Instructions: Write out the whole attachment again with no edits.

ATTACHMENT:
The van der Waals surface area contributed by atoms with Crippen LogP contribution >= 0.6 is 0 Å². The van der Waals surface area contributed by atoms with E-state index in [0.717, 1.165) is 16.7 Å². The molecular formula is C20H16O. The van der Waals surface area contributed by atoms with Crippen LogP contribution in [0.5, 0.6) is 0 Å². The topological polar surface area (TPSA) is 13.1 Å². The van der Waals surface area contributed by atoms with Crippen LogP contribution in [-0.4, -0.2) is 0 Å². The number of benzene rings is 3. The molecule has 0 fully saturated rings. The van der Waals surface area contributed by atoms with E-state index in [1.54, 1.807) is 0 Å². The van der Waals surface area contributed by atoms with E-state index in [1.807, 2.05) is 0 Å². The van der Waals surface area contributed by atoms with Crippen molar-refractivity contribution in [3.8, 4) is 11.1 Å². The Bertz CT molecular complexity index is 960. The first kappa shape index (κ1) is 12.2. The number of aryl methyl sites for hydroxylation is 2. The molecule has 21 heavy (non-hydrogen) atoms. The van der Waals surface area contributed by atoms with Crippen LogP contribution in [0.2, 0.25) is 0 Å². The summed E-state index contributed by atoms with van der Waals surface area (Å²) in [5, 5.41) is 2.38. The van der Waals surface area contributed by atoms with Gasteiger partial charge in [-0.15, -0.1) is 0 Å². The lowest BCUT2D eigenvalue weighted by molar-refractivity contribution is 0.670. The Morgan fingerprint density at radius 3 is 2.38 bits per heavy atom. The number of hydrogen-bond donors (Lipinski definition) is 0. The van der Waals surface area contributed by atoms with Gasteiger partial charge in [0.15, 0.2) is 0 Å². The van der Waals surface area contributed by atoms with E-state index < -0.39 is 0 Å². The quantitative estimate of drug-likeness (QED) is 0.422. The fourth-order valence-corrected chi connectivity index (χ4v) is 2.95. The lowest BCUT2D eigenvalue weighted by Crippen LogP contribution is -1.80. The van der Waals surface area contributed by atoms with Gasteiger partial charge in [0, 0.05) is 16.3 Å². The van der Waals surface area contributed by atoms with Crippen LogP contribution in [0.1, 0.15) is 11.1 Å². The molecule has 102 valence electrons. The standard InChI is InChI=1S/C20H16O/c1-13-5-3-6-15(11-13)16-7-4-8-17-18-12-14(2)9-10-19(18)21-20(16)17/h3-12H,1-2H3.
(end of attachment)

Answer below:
The van der Waals surface area contributed by atoms with Crippen LogP contribution >= 0.6 is 0 Å². The van der Waals surface area contributed by atoms with E-state index in [0.717, 1.165) is 16.7 Å². The molecular formula is C20H16O. The van der Waals surface area contributed by atoms with Crippen LogP contribution in [0.5, 0.6) is 0 Å². The topological polar surface area (TPSA) is 13.1 Å². The van der Waals surface area contributed by atoms with Crippen LogP contribution in [-0.4, -0.2) is 0 Å². The number of benzene rings is 3. The molecule has 0 fully saturated rings. The van der Waals surface area contributed by atoms with E-state index in [1.54, 1.807) is 0 Å². The van der Waals surface area contributed by atoms with E-state index in [1.807, 2.05) is 0 Å². The van der Waals surface area contributed by atoms with Crippen molar-refractivity contribution in [3.8, 4) is 11.1 Å². The Bertz CT molecular complexity index is 960. The first kappa shape index (κ1) is 12.2. The number of aryl methyl sites for hydroxylation is 2. The molecule has 21 heavy (non-hydrogen) atoms. The van der Waals surface area contributed by atoms with Crippen LogP contribution in [0.2, 0.25) is 0 Å². The summed E-state index contributed by atoms with van der Waals surface area (Å²) in [5, 5.41) is 2.38. The van der Waals surface area contributed by atoms with Gasteiger partial charge in [-0.15, -0.1) is 0 Å². The lowest BCUT2D eigenvalue weighted by molar-refractivity contribution is 0.670. The Morgan fingerprint density at radius 3 is 2.38 bits per heavy atom. The number of hydrogen-bond donors (Lipinski definition) is 0. The van der Waals surface area contributed by atoms with Gasteiger partial charge in [0.15, 0.2) is 0 Å². The van der Waals surface area contributed by atoms with E-state index < -0.39 is 0 Å². The quantitative estimate of drug-likeness (QED) is 0.422. The fourth-order valence-corrected chi connectivity index (χ4v) is 2.95. The lowest BCUT2D eigenvalue weighted by Crippen LogP contribution is -1.80. The van der Waals surface area contributed by atoms with Gasteiger partial charge in [0, 0.05) is 16.3 Å². The van der Waals surface area contributed by atoms with Crippen LogP contribution in [0.1, 0.15) is 11.1 Å². The molecule has 102 valence electrons. The standard InChI is InChI=1S/C20H16O/c1-13-5-3-6-15(11-13)16-7-4-8-17-18-12-14(2)9-10-19(18)21-20(16)17/h3-12H,1-2H3.